One day Red Marvin turns up and is promptly recruited as the Dust King and shamans of the Spirit Hut make plans to combat the remnants of the Grand Khan’s forces. Despatched on an infiltration to the rapidly approaching remnants of Craftiwich, the dry old lizard unexpectedly goes off the reservation and drags his bunny disciple to a passing islet inhabited by dragons. As the bunny makes eyes at a reptilian firebrand who subsequently swipes his super-armour, the elder Marvin is meeting a seductive sorceress who was once, so long ago, his wife…

The Dust King is desperate to amend the sacrilege which drove them apart and is astounded when he meets his grandchildren. The rabbit meanwhile has joined a school of dragons learning how to be true warriors. Sadly, he is having trouble being taken seriously by the colossal students, let alone their grizzled old tutors. It takes a few pointers from the crestfallen Dust King to make the mockers pay proper attention to his eager friend…

And once he’s got them listening, the saurian sage goes about dismantling the doctrinaire dragon religion which cost him his love, his children and his eyes before the heroes return to their shamanic mission in time to rescue Duchess Zakutu from a parched death.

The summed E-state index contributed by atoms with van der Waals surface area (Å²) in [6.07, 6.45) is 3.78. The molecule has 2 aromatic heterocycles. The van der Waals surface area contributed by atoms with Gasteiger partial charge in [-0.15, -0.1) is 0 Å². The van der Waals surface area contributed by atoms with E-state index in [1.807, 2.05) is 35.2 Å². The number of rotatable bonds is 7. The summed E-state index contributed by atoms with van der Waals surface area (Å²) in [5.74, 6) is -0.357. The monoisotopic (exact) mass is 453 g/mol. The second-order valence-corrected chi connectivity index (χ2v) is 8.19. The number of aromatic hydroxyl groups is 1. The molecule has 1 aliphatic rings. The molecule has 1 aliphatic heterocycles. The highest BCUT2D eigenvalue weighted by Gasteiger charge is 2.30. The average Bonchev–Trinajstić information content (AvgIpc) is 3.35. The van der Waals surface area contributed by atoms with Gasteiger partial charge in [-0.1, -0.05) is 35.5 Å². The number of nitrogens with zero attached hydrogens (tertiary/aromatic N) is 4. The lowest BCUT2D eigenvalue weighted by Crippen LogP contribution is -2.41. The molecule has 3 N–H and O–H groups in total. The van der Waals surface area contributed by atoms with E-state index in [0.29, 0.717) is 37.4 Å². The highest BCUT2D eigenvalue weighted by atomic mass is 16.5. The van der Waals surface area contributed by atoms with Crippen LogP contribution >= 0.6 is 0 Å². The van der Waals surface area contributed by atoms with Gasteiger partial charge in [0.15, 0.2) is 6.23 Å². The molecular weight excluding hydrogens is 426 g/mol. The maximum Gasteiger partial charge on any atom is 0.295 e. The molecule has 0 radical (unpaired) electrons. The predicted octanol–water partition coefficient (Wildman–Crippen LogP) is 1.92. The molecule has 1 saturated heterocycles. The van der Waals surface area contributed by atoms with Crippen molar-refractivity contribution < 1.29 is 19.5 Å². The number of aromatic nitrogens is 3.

However taking the faithless trollop back to the dragon isle proves a big – almost fatal – mistake for the besotted rabbit…

 

Volume 3: The New Centurions

The final volume starts with the world’s various exotic survivors eking out a perilous existence on isolated islands chaotically afloat hundreds of metres above a global sea of molten lava…

Again comprising two translated albums it all kicks off with ‘The New Centurions’ (formerly Donjon Crepuscule: Nouveaux Centurions from 2006 illustrated by the delightfully adroit Kerascoet). Herbert has lost much of his might and is being increasingly bullied by his advisors. Moreover his kids have also joined the ranks of those trying to remove him…

The Dragon students forge a tenuous association with the ducks of Craftiwich and are being fitted with flying armour as the vanguard of a new type of super-soldier ,but carmine lepine Marvin has started to chafe under the Machiavellian intrigues and back-biting which dominate life in the ruined court-in-exile of the Khan. Tasked with training assorted soldiery who still won’t take a rabbit-warrior seriously, yet keenly aware that the vultures are circling, boy Marvin knows that when the take-over attempt by Herbert’s double-dealing lieutenant Fayez begins, no one will be ready…